22 May 2024
The voice of the independent garage sector

Economic woes fuel surge in service and repair complaints

Cost of living pressures are a likely key driver in the record number of service and repair cases referred to The Motor Ombudsman’s alternative dispute resolution service in a single quarter.

TMO said on April 23 more than 1,600 new cases concerning routine and ad hoc maintenance conducted by repairers were raised under its Motor Industry Code of Practice for Service and Repair between January 1 and March 31.

This was the highest volume of disputes seen in a single quarter in relation to vehicle maintenance and equates to a 35% increase over the first quarter of 2023 — surpassing the previous high of 1,372 in the fourth quarter of last year.

Service and repair disputes accounted for nearly a fifth of the total cases (9,183) opened in the first quarter of this year, TMO said.

Meanwhile, around 24,000 phone calls from consumers were received during the first three months of this year — an increase of 56% over the corresponding period last year.


Nearly 40% of the service and repair complaints this year related to the drivetrain area of a car, transmission, fuel and exhaust systems.

Concerns were raised by vehicle owners about the standard of work carried out by repairers, such as fuel injectors not being calibrated correctly, and overtightened oil sump pan drain plugs stripping threads.

In addition, complaints in this category stemmed from, amongst other factors, what TMO said were premature and repeated failures of components and gearboxes being reset without prior customer approval.

The standard of customer service delivered by businesses to consumers during a routine service or ad hoc remedial work accounted for the second highest proportion (27%) of service and repair disputes raised.

TMO said reasons for dissatisfaction originated from component supply problems delaying repairs, workshops not having the necessary tools to complete the required work and the use of non-genuine parts causing recurring faults.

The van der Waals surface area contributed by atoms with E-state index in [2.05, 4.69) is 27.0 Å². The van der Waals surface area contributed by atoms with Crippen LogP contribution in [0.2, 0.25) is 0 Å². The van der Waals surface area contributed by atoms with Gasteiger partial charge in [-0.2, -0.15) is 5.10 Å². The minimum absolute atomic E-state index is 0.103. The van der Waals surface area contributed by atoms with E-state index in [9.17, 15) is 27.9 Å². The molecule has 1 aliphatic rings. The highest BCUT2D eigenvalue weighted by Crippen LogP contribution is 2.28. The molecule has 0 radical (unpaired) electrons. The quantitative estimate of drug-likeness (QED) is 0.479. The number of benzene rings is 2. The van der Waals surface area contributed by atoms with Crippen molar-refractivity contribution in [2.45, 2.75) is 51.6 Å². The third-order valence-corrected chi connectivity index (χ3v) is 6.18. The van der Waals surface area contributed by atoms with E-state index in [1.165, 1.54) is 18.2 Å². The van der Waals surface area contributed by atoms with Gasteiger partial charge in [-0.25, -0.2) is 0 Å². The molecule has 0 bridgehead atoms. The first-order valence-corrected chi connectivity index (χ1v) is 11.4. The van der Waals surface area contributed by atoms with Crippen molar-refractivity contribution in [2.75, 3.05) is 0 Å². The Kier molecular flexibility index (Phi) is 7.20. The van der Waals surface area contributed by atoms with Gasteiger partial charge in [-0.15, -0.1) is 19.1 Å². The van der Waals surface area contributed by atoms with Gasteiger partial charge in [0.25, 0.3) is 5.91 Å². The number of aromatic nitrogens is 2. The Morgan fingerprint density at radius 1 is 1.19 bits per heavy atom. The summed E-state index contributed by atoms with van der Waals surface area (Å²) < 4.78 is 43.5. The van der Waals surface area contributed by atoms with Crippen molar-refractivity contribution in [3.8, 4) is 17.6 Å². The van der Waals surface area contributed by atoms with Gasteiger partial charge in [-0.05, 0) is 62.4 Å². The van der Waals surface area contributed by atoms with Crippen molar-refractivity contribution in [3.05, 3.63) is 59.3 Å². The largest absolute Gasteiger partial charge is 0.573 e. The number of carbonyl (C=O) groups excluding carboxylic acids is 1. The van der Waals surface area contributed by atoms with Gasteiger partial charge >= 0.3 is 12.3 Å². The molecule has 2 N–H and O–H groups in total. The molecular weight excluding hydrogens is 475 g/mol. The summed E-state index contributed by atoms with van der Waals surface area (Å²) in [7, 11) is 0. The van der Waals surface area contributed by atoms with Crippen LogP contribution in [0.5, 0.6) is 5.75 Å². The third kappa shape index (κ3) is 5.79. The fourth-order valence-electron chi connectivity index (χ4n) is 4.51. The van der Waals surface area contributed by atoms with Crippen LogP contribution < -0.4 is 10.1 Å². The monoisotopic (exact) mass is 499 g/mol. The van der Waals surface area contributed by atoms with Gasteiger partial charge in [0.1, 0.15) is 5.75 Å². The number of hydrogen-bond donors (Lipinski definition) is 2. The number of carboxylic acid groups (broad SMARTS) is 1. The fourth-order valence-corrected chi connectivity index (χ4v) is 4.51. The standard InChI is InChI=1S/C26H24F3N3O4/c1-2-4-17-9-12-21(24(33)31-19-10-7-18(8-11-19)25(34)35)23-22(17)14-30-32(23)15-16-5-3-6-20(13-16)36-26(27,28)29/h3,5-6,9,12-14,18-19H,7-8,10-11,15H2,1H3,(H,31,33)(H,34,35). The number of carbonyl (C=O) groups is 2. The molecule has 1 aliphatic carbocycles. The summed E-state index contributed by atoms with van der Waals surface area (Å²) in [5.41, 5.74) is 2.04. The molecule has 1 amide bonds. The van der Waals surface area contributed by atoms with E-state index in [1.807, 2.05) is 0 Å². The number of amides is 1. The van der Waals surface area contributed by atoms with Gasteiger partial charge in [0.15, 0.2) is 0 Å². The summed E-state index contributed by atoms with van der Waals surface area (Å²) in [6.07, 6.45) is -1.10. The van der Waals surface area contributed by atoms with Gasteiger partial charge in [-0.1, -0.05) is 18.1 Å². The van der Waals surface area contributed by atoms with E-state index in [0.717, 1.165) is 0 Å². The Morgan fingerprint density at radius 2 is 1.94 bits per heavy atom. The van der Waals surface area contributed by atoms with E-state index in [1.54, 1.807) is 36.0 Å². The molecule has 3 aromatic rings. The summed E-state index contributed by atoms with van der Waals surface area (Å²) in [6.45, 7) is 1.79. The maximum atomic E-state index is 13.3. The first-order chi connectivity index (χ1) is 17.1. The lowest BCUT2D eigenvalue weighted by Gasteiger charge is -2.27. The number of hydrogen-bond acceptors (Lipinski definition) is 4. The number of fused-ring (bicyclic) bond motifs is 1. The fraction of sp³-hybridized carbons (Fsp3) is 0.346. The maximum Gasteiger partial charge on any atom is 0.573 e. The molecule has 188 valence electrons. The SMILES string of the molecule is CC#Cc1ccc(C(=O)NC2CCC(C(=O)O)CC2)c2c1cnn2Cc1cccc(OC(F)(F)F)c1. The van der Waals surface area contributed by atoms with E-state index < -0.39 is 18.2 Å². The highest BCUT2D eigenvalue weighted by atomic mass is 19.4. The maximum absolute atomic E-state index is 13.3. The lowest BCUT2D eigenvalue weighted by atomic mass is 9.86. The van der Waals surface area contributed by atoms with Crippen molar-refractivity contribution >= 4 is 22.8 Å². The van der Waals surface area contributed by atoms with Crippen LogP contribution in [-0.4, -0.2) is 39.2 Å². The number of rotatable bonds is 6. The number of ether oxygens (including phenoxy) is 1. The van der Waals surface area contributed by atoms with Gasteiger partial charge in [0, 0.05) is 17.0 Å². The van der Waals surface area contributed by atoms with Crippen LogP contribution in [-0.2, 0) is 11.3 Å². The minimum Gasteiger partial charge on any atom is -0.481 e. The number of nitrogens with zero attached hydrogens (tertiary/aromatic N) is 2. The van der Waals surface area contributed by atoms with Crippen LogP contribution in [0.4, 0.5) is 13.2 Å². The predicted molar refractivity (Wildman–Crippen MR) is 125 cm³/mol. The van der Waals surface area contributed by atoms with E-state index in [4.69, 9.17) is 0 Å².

Electrical issues

Complaints about vehicles’ chassis areas, which encompass the suspension, brakes, wheels and steering, were responsible for 14% of service and repair disputes logged.

Problems highlighted by consumers took in the likes of wheel alignments being carried out incorrectly, damaged tyre pressure sensors and brakes during work, and rear differential seal failures.

Electrical issues were responsible for 10% of consumer complaints, with problems raised including software updates leading to other errors, hybrid and EV battery failures, intermittent stop/start systems and faulty wiring looms setting off car alarms.

Bodywork defects were also a cause of concern (7%), while complaints concerning the interior of vehicles generated the smallest volume of disputes in the first quarter (5%).

‘Financial strains’

TMO chief ombudsman and MD Bill Fennell said: “Coupled with an economic backdrop where consumers are facing added strains on their finances, this has resulted in even greater demand by consumers for our-free-of-charge dispute resolution service to pursue remedies for the issues they have encountered.

“Routine and ad hoc maintenance is a vital part of running a car, and when something goes wrong, this can be a source of frustration and inconvenience for motorists, whilst they may also incur added expense if their vehicle is off the road for a prolonged period.”

Fennell said he expected the rise in calls and case submissions to continue throughout the year.